People manage email in different ways. Some of us use our Inbox as a task list, filing everything that does not need attention. Others use their Inbox as a storage site for any email that they may ever want to refer to again. You can imagine which group is better liked by IT departments across the globe.
We also have different standards for what is and is not acceptable from a usage or style perspective. Emails that disregard sentence capitalization, for example, opting to use only lower-case letters, may drive some readers bonkers. Others may be more troubled by email senders who elect to use an atrocious and distracting “stationery,” which translates roughly to a pale beige background with fuzzy gray dots arranged in a grid pattern on which it is impossible to read any text smaller than 24 pts in bold font.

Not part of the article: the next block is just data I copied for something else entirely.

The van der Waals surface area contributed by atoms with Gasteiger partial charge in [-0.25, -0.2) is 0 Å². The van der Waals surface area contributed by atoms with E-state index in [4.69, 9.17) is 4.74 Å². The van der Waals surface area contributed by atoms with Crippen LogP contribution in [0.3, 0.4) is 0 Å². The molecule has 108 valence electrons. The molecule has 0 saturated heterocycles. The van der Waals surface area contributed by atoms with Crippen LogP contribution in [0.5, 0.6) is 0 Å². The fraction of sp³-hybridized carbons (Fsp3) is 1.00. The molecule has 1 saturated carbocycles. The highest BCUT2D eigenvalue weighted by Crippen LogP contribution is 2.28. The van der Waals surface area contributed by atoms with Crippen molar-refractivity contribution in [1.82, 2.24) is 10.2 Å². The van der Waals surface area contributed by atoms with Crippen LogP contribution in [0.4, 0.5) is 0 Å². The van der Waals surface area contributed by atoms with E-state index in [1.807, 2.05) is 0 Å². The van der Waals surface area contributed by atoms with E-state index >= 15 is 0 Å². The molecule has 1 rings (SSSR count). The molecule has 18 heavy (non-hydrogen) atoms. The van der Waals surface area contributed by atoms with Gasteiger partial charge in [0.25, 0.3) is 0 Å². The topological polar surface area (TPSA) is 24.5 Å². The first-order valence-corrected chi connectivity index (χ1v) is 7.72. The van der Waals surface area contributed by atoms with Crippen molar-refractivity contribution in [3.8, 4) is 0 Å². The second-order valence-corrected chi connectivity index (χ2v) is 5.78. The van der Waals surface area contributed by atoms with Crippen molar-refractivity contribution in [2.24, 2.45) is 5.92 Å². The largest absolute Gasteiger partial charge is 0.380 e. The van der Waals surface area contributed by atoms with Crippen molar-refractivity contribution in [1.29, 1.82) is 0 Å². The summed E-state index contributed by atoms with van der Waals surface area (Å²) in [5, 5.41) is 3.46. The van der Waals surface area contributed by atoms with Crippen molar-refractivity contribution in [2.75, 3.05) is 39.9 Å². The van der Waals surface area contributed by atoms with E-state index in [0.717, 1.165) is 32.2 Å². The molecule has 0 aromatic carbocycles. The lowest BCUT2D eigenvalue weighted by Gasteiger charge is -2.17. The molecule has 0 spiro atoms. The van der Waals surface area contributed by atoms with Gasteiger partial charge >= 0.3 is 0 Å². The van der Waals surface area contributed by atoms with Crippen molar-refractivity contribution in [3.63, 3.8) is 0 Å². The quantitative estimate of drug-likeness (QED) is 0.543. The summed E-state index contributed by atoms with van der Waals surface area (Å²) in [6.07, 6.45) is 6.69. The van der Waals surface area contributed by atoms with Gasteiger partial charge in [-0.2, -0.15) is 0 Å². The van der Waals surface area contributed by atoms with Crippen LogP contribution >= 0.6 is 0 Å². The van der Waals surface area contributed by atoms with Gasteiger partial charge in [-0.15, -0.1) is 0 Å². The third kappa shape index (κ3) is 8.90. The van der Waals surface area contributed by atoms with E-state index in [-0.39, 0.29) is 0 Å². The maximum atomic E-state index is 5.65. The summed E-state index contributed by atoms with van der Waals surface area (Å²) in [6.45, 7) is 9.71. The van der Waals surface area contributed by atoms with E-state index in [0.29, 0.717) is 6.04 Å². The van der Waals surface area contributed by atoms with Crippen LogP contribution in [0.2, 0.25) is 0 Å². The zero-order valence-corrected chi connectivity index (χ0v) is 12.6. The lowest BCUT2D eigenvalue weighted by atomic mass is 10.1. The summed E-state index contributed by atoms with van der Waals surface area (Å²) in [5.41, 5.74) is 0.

But what about the content of our emails? There are tricky aspects of that, too, as many of us are all too well aware. Why is it that readers so often misinterpret messages as having a far more sinister or simply unfriendly intent?